But beyond that, I seem to be living in a curious limbo. The Big T and I have talked for years of selling up and leaving Auckland, but while our enthusiasm for a life-change is undiminished, work, families and a host of other roadblocks have continually flung themselves in our path.

At times I feel I’m living in The Eagles’ “Hotel California”

“… you can check out anytime you like, but you can never leave.”

Photo 22-12-18, 4 09 34 PMThe Mansfield Garden, Hamilton Gardens, Waikato, NZ. Image: Su Leslie 2018

The reason for my visit Hamilton Gardens (apart from testing my pain threshold) was to see the newest creation — The Mansfield Garden  — named after New Zealand author Katherine Mansfield (1888-1923).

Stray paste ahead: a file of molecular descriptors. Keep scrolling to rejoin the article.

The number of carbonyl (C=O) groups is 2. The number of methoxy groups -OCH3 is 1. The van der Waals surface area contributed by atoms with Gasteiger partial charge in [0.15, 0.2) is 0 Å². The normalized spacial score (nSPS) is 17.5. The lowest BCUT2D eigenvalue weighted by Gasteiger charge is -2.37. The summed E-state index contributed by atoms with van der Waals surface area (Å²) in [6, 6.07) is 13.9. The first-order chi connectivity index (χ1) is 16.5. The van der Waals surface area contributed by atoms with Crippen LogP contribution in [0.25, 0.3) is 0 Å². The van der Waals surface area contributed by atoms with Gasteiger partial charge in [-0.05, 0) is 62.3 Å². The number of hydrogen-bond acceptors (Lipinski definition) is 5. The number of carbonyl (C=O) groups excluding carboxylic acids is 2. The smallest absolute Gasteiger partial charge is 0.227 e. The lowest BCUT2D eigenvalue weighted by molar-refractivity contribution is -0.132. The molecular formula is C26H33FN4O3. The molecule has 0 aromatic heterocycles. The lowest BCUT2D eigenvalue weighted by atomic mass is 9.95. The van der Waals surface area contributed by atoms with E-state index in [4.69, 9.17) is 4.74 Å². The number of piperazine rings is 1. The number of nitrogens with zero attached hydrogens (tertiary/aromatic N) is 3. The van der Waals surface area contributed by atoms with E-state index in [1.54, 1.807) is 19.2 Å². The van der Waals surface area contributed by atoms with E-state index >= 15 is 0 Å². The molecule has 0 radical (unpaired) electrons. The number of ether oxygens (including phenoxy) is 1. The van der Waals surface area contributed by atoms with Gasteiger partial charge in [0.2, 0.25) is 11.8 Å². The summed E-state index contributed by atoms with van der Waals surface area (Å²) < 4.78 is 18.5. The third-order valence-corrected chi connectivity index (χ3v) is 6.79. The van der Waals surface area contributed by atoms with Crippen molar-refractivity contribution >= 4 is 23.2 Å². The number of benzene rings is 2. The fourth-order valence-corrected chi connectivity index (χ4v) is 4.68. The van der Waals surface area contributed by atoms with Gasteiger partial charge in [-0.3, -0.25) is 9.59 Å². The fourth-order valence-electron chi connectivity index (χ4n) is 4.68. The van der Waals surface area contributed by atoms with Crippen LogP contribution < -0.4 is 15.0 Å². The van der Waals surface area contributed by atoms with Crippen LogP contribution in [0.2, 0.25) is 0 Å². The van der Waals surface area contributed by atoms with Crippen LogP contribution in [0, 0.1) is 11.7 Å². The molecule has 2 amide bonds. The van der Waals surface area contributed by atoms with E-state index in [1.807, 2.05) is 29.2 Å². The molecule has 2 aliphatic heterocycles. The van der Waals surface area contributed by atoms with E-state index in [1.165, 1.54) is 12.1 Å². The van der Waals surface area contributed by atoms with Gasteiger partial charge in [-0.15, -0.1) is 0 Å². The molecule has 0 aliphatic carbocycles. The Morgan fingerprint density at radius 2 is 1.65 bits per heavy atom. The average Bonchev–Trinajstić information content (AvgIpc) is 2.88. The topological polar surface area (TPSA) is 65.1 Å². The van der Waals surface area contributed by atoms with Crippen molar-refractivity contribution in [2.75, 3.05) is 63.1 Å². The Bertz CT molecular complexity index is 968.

The garden recreates the setting of Mansfield’s short story The Garden Party (1922), complete with the facade of the family home, lawns, Ford Model T on the drive, a pond and a tennis court upon which a marquee has been erected to cover tables laden with carefully recreated facsimiles of the food described in the story.

Written a year before Mansfield’s death from pulmonary tuberculosis, The Garden Party tells the story of the wealthy Sheridan family as they prepare for, and host a garden party. During preparations, they learn that a working-class neighbour has died suddenly. While Laura, one of the Sheridan daughters, believes that the party should be canceled as a mark of respect, the rest of the family disagrees and the party goes ahead. Later Laura visits the dead man’s family with a basket of party leftovers, and is taken to see the body, laid out for the wake.